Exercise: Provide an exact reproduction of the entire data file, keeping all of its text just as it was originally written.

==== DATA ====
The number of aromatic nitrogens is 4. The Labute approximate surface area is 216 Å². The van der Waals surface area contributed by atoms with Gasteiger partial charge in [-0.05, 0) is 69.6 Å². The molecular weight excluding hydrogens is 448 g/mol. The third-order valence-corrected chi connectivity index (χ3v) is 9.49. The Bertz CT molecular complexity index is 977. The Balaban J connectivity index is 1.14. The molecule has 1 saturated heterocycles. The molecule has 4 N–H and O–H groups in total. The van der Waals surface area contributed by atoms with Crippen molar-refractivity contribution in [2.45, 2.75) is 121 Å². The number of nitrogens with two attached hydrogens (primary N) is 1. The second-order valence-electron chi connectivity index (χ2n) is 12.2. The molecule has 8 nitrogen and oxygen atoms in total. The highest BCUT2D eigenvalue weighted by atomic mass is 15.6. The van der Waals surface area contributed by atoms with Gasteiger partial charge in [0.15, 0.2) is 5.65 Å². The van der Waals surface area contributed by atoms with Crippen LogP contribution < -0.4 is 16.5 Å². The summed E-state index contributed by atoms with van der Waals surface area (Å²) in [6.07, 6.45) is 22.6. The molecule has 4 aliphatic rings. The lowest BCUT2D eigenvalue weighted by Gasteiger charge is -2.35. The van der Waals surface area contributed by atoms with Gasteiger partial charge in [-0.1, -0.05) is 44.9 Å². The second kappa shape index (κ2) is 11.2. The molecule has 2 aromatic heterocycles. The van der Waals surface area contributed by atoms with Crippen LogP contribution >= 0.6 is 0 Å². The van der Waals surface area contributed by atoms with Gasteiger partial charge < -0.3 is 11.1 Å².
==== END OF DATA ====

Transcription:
The number of aromatic nitrogens is 4. The Labute approximate surface area is 216 Å². The van der Waals surface area contributed by atoms with Gasteiger partial charge in [-0.05, 0) is 69.6 Å². The molecular weight excluding hydrogens is 448 g/mol. The third-order valence-corrected chi connectivity index (χ3v) is 9.49. The Bertz CT molecular complexity index is 977. The Balaban J connectivity index is 1.14. The molecule has 1 saturated heterocycles. The molecule has 4 N–H and O–H groups in total. The van der Waals surface area contributed by atoms with Crippen molar-refractivity contribution in [2.45, 2.75) is 121 Å². The number of nitrogens with two attached hydrogens (primary N) is 1. The second-order valence-electron chi connectivity index (χ2n) is 12.2. The molecule has 8 nitrogen and oxygen atoms in total. The highest BCUT2D eigenvalue weighted by atomic mass is 15.6. The van der Waals surface area contributed by atoms with Gasteiger partial charge in [0.15, 0.2) is 5.65 Å². The van der Waals surface area contributed by atoms with Crippen LogP contribution < -0.4 is 16.5 Å². The summed E-state index contributed by atoms with van der Waals surface area (Å²) in [6.07, 6.45) is 22.6. The molecule has 4 aliphatic rings. The lowest BCUT2D eigenvalue weighted by Gasteiger charge is -2.35. The van der Waals surface area contributed by atoms with Gasteiger partial charge in [-0.1, -0.05) is 44.9 Å². The second kappa shape index (κ2) is 11.2. The molecule has 2 aromatic heterocycles. The van der Waals surface area contributed by atoms with Crippen LogP contribution >= 0.6 is 0 Å². The van der Waals surface area contributed by atoms with Gasteiger partial charge < -0.3 is 11.1 Å².